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Scripturient: Strat Plan Part 2: The Shuffle Game

In the second part of my critique of Collingwood’s woo-hoo strategic plan, I will look at the shuffle game. This is where consultants give contestants – I mean participants – a limited series of options and ask them to shuffle these around in order of their perceived priority. Then the results are collated and the […]

Scripturient: Going Clear Reviewed

I found it difficult to read Going Clear: Scientology and the Prison of Belief by Lawrence Wright (Random House, 2013): it gave me a sense of unease, forcing a frequent over-the-shoulder glance to see if someone was following me just because I was reading it. But nonetheless, it proved compelling – so much so that I dropped all […]

Scripturient: The Continued Rise of Anti-Intellectualism

I dream of a world where the truth is what shapes people’s politics, rather than politics shaping what people think is true. Neil deGrasse Tyson on Twitter* Anti-intellectualism Is Killing America, says the headline in this recent Psychology Today story. The subtitle reads: Social dysfunction can be traced to the abandonment of reason. I wrote about anti-intellectualism as […]

Scripturient: It’s Official: Collingwood is Closed for Business

As I predicted, Collingwood Council officially closed the town to business, growth and development, last Monday night. And just for good measure, council sprinkled the ground with the salt of malice, just to further deter a particular developer from building here. Which sends a message to everyone about how this town respects and values development. Anyone […]

Scripturient: One Small Step, One Long Whine

The Supreme Court of the United States made a landmark decision last week that states cannot constitutionally (i.e. legally) ban same-sex marriage. The bottom line: under the Constitution, every citizen is entitled to the same rights and freedoms regardless of sexual orientation. Most of the world celebrated with the USA over this decision (the US […]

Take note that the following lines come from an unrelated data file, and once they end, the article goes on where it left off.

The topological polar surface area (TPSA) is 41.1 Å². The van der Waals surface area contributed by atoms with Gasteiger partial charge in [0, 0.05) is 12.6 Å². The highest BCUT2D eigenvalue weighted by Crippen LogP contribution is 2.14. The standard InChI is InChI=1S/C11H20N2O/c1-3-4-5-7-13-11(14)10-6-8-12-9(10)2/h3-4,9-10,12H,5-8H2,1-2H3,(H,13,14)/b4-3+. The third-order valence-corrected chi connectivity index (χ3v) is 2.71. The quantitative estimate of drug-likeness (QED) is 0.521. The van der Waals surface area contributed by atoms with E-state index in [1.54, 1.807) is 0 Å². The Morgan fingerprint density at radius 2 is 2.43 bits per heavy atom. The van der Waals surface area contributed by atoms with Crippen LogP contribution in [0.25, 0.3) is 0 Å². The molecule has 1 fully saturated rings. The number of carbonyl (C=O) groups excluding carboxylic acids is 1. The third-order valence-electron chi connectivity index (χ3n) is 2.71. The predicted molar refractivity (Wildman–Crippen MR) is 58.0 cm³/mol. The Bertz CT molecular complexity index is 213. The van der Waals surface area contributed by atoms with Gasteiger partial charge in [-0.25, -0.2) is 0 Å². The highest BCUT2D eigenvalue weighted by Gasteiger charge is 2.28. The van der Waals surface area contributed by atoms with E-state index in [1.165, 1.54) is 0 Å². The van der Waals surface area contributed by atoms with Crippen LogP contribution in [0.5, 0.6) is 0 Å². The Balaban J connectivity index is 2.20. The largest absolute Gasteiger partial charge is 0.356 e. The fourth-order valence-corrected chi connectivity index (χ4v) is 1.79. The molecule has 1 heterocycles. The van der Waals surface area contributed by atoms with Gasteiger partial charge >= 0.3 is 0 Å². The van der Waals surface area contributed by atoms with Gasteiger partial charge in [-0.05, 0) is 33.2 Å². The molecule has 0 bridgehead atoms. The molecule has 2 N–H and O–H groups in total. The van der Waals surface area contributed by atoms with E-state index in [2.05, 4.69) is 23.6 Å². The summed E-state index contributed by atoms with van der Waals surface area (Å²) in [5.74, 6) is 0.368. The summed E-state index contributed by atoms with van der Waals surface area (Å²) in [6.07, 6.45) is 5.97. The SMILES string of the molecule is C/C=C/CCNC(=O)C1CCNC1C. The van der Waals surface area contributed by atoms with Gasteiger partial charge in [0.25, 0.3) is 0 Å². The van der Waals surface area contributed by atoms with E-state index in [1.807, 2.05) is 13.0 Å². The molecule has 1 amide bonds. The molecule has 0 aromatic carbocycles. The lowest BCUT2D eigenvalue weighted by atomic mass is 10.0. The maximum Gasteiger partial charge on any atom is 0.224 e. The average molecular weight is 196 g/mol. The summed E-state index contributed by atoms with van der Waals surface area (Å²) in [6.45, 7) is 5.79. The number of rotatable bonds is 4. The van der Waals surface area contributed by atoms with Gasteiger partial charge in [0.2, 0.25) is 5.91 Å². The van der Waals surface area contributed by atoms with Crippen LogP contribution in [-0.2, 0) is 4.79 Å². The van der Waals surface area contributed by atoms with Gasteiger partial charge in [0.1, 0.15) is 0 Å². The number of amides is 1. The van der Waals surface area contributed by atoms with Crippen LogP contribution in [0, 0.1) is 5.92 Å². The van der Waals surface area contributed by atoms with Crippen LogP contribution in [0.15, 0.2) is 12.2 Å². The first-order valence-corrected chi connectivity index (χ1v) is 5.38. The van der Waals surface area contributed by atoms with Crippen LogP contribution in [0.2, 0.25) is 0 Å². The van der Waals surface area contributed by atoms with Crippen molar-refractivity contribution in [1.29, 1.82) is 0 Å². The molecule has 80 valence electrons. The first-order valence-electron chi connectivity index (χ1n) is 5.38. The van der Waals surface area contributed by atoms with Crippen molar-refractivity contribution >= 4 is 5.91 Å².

Scripturient: Apocalyptic Wingnuts At It Again

The end-of-the-worlders are again predicting the immanent destruction of the planet. This time it will happen on 22-23 September, 2015. You might recall the world ended in 2000, 2003, 2009, 2012 and again in 2013. So this is what it looks like after the end… The latest wingnut theory is that an asteroid will land in […]

Scripturient: Block Nine Revisited

I went down to the harbour today to take a couple of photographs of the piece of town land known as “Block 9.” I wanted to show my readers just how little a piece it is and what condition it’s in now. The aerial photo above shows the property outlined in orange (the photograph is several […]

Scripturient: The Slow Path to Happiness

If 15 minutes of stillness change the 23 hours and 45 minutes left in your day, including your sleep and your human relations, it seems to be worthwhile. So said Matthieu Ricard, a Buddhist monk who has spent the last 45 years in the Himalayas pursuing the goal of mindfulness. Ricard was interviewed in January, […]

Scripturient: Sit on Your Hands

Sit on your hands and don’t do anything. That’s in essence the advice in the editorial of the Enterprise-Bulletin, June 3. It’s a strongly anti-business message: telling the business community, the municipality, developers, and everyone around us that Collingwood is, once again, closed for business. Which coincides with the anti-business attitude of several members of the current […]

Scripturient: Great Minds, Small Minds

Great minds discuss ideas, average minds discuss events, small minds discuss people. That quote has been attributed online to Eleanor Roosevelt in the images shared by people too lazy to check the facts. And like so many other quotations that circulate on social media, it’s not by the person claimed. As far as has been determined, […]

Scripturient: Conrad Black: Wrong on Religion, Again

Atheists renounce and abstain from religions; they don’t reform them. So said Conrad Black in a recent National Post column. Black seems to be increasingly theological in his writing; perhaps he has had some sort of epiphany in prison. If so, it seems to be pushing him towards a Pauline-style intolerance and exclusivity, religiously speaking. […]

Politics and its Discontents: Is it Critical Thinking Or Political Bias? – Part One

I have written about the virtues of critical thinking many times on this blog, and I have also frequently observed the difficulty of achieving it; without question, I regularly fall short of the ideal. One of the impediments to such thinking is the task of separating one’s biases from the process, or at the very least recognizing those biases in assessing people and situations.

Take Stephen Harper, for example. Few would dispute that his propensity for exerting control and influence is massive. His contempt of Parliament, the judiciary, and all those who oppose his views and agenda requires no recounting (Read more…)

Scripturient: Jade Helm 15 and the Madness of America